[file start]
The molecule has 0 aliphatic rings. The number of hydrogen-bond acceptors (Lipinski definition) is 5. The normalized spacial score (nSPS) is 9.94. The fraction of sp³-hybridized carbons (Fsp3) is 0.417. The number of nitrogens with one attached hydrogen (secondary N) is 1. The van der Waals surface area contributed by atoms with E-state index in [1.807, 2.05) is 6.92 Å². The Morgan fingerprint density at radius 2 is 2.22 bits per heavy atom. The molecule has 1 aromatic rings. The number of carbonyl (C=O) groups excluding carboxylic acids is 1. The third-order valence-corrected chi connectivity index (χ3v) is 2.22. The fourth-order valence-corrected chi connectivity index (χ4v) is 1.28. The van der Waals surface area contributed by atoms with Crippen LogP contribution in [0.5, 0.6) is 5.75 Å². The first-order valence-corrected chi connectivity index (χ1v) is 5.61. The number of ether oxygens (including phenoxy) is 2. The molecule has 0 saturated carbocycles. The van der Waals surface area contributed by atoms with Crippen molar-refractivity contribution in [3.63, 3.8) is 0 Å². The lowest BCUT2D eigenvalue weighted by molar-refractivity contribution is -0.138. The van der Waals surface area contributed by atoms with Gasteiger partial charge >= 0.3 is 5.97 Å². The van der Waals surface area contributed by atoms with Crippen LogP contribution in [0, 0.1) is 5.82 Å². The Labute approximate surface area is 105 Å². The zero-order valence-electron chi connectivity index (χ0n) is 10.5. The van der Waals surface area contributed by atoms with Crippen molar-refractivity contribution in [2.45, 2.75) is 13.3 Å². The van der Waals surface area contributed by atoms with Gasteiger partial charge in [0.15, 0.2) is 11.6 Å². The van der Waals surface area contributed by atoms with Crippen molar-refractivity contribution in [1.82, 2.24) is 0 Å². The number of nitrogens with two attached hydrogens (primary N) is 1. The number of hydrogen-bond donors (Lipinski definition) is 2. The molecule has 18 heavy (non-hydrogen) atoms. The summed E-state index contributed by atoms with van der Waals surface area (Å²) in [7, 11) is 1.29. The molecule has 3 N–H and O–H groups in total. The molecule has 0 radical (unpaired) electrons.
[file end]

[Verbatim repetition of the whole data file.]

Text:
The molecule has 0 aliphatic rings. The number of hydrogen-bond acceptors (Lipinski definition) is 5. The normalized spacial score (nSPS) is 9.94. The fraction of sp³-hybridized carbons (Fsp3) is 0.417. The number of nitrogens with one attached hydrogen (secondary N) is 1. The van der Waals surface area contributed by atoms with E-state index in [1.807, 2.05) is 6.92 Å². The Morgan fingerprint density at radius 2 is 2.22 bits per heavy atom. The molecule has 1 aromatic rings. The number of carbonyl (C=O) groups excluding carboxylic acids is 1. The third-order valence-corrected chi connectivity index (χ3v) is 2.22. The fourth-order valence-corrected chi connectivity index (χ4v) is 1.28. The van der Waals surface area contributed by atoms with Crippen LogP contribution in [0.5, 0.6) is 5.75 Å². The first-order valence-corrected chi connectivity index (χ1v) is 5.61. The number of ether oxygens (including phenoxy) is 2. The molecule has 0 saturated carbocycles. The van der Waals surface area contributed by atoms with Crippen molar-refractivity contribution in [3.63, 3.8) is 0 Å². The lowest BCUT2D eigenvalue weighted by molar-refractivity contribution is -0.138. The van der Waals surface area contributed by atoms with Gasteiger partial charge >= 0.3 is 5.97 Å². The van der Waals surface area contributed by atoms with Crippen LogP contribution in [0, 0.1) is 5.82 Å². The Labute approximate surface area is 105 Å². The zero-order valence-electron chi connectivity index (χ0n) is 10.5. The van der Waals surface area contributed by atoms with Crippen molar-refractivity contribution in [2.45, 2.75) is 13.3 Å². The van der Waals surface area contributed by atoms with Gasteiger partial charge in [0.15, 0.2) is 11.6 Å². The van der Waals surface area contributed by atoms with Crippen molar-refractivity contribution in [1.82, 2.24) is 0 Å². The number of nitrogens with two attached hydrogens (primary N) is 1. The number of hydrogen-bond donors (Lipinski definition) is 2. The molecule has 18 heavy (non-hydrogen) atoms. The summed E-state index contributed by atoms with van der Waals surface area (Å²) in [7, 11) is 1.29. The molecule has 3 N–H and O–H groups in total. The molecule has 0 radical (unpaired) electrons.